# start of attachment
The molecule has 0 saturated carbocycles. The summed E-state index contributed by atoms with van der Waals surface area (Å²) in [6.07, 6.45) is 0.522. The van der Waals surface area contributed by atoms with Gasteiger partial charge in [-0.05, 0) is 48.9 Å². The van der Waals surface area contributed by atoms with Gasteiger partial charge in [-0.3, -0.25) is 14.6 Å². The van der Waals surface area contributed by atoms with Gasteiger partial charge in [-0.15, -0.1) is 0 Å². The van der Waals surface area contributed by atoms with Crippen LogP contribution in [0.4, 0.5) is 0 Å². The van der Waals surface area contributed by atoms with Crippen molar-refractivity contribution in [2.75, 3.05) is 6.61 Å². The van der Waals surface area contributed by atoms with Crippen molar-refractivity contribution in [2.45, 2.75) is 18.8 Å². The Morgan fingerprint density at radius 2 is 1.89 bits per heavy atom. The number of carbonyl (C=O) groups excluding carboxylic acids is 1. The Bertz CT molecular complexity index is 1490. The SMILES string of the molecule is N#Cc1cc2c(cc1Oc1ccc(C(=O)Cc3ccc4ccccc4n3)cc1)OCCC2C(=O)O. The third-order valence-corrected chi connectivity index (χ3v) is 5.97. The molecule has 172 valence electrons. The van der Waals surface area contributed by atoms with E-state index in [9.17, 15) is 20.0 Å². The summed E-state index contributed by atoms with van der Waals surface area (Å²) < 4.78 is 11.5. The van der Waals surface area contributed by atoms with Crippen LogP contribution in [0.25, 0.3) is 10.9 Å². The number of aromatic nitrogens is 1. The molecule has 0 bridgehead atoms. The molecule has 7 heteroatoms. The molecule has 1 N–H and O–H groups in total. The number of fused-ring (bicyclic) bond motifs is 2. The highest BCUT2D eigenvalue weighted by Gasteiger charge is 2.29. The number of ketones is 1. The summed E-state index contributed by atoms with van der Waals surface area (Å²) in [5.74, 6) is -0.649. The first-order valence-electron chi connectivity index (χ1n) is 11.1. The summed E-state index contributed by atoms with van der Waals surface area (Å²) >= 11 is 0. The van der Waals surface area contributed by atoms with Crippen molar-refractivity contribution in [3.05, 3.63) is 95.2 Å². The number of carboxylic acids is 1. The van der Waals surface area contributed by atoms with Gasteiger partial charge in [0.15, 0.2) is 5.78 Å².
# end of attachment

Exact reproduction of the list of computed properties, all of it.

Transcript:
The molecule has 0 saturated carbocycles. The summed E-state index contributed by atoms with van der Waals surface area (Å²) in [6.07, 6.45) is 0.522. The van der Waals surface area contributed by atoms with Gasteiger partial charge in [-0.05, 0) is 48.9 Å². The van der Waals surface area contributed by atoms with Gasteiger partial charge in [-0.3, -0.25) is 14.6 Å². The van der Waals surface area contributed by atoms with Gasteiger partial charge in [-0.15, -0.1) is 0 Å². The van der Waals surface area contributed by atoms with Crippen LogP contribution in [0.4, 0.5) is 0 Å². The van der Waals surface area contributed by atoms with Crippen molar-refractivity contribution in [2.75, 3.05) is 6.61 Å². The van der Waals surface area contributed by atoms with Crippen molar-refractivity contribution in [2.45, 2.75) is 18.8 Å². The Morgan fingerprint density at radius 2 is 1.89 bits per heavy atom. The number of carbonyl (C=O) groups excluding carboxylic acids is 1. The Bertz CT molecular complexity index is 1490. The SMILES string of the molecule is N#Cc1cc2c(cc1Oc1ccc(C(=O)Cc3ccc4ccccc4n3)cc1)OCCC2C(=O)O. The third-order valence-corrected chi connectivity index (χ3v) is 5.97. The molecule has 172 valence electrons. The van der Waals surface area contributed by atoms with E-state index in [9.17, 15) is 20.0 Å². The summed E-state index contributed by atoms with van der Waals surface area (Å²) < 4.78 is 11.5. The van der Waals surface area contributed by atoms with Crippen LogP contribution in [0.25, 0.3) is 10.9 Å². The number of aromatic nitrogens is 1. The molecule has 0 bridgehead atoms. The molecule has 7 heteroatoms. The molecule has 1 N–H and O–H groups in total. The number of fused-ring (bicyclic) bond motifs is 2. The highest BCUT2D eigenvalue weighted by Gasteiger charge is 2.29. The number of ketones is 1. The summed E-state index contributed by atoms with van der Waals surface area (Å²) in [5.74, 6) is -0.649. The first-order valence-electron chi connectivity index (χ1n) is 11.1. The summed E-state index contributed by atoms with van der Waals surface area (Å²) >= 11 is 0. The van der Waals surface area contributed by atoms with Crippen molar-refractivity contribution in [3.05, 3.63) is 95.2 Å². The number of carboxylic acids is 1. The van der Waals surface area contributed by atoms with Gasteiger partial charge in [0.15, 0.2) is 5.78 Å².